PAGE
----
A new RAND Corporation study finds that there has been a “surge” in the Salafist jihad since 2010, with the number of jihadists doubling since 2010. The study also found that the number of groups has more than doubled since 2001 and that Syria and Libya are the two main bases for Salafist jihadists in the Middle East and North Africa.
The study determined that Al-Qaeda in the Arabian Peninsula, a group based in Yemen that used to be led by Anwar al-Awlaki until he was killed in a done strike, is the biggest threat to the U.S. Its leader, Nasser al-Wuhaishi, is now the second-in-command of Al-Qaeda in general.
The most active Al-Qaeda-linked group is the Islamic State of Iraq and Syria (ISIS), which split from Al-Qaeda in February. It is responsible for 43% of Al-Qaeda-linked attacks from 2007 to 2013. The runner-up was Al-Shabaab in Somalia (25%), followed by Jabhat al-Nusra (21%) and Al-Qaeda in the Arabian Peninsula (10%).
The number of Salafist jihadists more than doubled since 2010, with estimates ranging widely from 40-100,000. In comparison, there were 10-30,000 in 2001. There has been a 58% increase in the number of groups since 2010. There are now 49, whereas there were only 20 in 2001. However, the increase in groups may be attributable to the decentralization of Al-Qaeda and the splintering of other large jihadist groups.
The number of attacks tripled since 2010. This is due in large part to an increase in opportunities like the civil war in Syria and a decision to carry out smaller, more achievable attacks. For example, the study found that 99% of attacks target the “near enemy” in the closest battlefield, as opposed to launching more difficult operations against the “far enemy” like the U.S. and Europe.
Over half of the Salafist jihadists are in Syria, reflecting this focus on the “near enemy.” The largest one is Ahrar al-Sham (10-15,000); followed by Liwa al-Islam and Liwa al-Tawhid (each with 5-10,000); Jabhat al-Nusra (2-6,000); Suquar al-Sham (2-5,000) and the ISIS with 1-5,000 members.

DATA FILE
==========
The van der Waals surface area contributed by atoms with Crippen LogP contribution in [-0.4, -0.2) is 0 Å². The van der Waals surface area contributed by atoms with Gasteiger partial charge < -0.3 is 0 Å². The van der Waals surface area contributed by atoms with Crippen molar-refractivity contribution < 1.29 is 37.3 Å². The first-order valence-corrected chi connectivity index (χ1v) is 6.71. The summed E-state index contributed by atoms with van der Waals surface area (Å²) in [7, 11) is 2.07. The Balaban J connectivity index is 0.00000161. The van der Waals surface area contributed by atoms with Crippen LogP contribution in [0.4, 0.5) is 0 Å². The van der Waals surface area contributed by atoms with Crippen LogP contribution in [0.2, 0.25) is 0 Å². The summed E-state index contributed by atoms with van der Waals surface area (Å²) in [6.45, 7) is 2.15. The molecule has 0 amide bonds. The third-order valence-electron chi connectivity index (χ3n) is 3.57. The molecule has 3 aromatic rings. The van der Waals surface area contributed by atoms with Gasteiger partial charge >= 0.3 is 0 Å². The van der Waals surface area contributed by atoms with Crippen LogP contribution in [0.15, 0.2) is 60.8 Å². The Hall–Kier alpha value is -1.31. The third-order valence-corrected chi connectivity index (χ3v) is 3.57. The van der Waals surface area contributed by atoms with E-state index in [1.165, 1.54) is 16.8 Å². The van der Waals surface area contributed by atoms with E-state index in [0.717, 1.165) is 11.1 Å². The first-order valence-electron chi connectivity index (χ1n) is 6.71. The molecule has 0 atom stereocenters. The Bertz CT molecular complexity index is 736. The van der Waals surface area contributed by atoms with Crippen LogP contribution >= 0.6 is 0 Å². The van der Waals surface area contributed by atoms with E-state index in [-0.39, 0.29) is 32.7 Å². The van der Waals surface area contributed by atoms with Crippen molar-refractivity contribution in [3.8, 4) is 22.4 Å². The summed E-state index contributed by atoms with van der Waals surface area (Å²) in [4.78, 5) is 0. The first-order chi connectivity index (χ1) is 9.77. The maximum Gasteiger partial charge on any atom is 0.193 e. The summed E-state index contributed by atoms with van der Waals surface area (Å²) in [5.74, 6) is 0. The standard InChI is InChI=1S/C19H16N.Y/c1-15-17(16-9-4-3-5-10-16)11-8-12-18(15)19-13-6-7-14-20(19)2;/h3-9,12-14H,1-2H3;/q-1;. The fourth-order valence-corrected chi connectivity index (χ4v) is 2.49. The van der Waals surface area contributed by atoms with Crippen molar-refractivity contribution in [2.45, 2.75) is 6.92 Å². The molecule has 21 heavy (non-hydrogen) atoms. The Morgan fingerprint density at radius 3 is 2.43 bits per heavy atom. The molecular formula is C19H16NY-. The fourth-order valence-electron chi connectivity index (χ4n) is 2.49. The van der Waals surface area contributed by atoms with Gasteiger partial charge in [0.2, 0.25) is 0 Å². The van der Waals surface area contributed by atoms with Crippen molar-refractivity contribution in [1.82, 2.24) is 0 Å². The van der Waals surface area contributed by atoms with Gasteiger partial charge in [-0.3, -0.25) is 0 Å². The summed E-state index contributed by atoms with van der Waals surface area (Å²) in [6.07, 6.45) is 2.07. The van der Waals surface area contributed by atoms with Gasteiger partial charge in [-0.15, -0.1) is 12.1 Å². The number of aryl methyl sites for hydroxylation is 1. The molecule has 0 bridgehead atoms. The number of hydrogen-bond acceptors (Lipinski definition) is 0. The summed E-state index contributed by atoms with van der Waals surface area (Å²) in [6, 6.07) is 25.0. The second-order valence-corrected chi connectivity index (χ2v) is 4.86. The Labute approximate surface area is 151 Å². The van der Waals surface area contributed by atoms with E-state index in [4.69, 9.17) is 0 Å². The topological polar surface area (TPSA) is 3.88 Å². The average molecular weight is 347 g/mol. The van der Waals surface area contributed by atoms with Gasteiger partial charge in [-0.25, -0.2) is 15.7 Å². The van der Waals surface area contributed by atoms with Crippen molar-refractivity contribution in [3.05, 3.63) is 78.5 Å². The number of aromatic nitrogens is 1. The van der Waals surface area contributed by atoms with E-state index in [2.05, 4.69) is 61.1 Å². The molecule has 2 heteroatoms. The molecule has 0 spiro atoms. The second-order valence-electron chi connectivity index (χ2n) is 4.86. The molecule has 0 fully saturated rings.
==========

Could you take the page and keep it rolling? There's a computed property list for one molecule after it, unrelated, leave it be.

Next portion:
The biggest reason for the Salafist jihadist “surge” is the increasing weakness of North African and Middle Eastern governments. The instability permits terrorist groups to gain a foothold, drawing in networks from Iraq, Afghanistan and Pakistan.
The study dovetails with the State Department’s published findings in its Country Reports on Terrorism. The number of fatalities from terrorism increased 60% from 2012 to 2013 and the overall number of attacks increased 40%. There were 9,707 attacks in 2013, killing almost 18,000 people and injuring over 32,000. Another 3,000 people were seized as hostages or kidnapped by terrorists.
The State Department’s numbers are attributable to a rise in terrorist attacks in Syria, Iraq, Pakistan and the Philippines. The sharpest increase occurred in Iraq, where attacks doubled, and Pakistan, which saw a 37% increase in terrorism.
The international community, chiefly the U.S., has succeeded in reducing the chances of a 9/11-level terrorist attack. Such an operation requires major logistical support and operational security across many borders. However, the statistics show that the threat of Salafist terrorism in general is increasing.
There are more Salafist jihadists, more jihadist groups and more terrorist attacks. The trend foreshadows an increasingly dangerous future.
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Ryan Mauro is the ClarionProject.org’s National Security Analyst, a fellow with the Clarion Project and is frequently interviewed on top-tier TV stations as an expert on counterterrorism and Islamic extremism.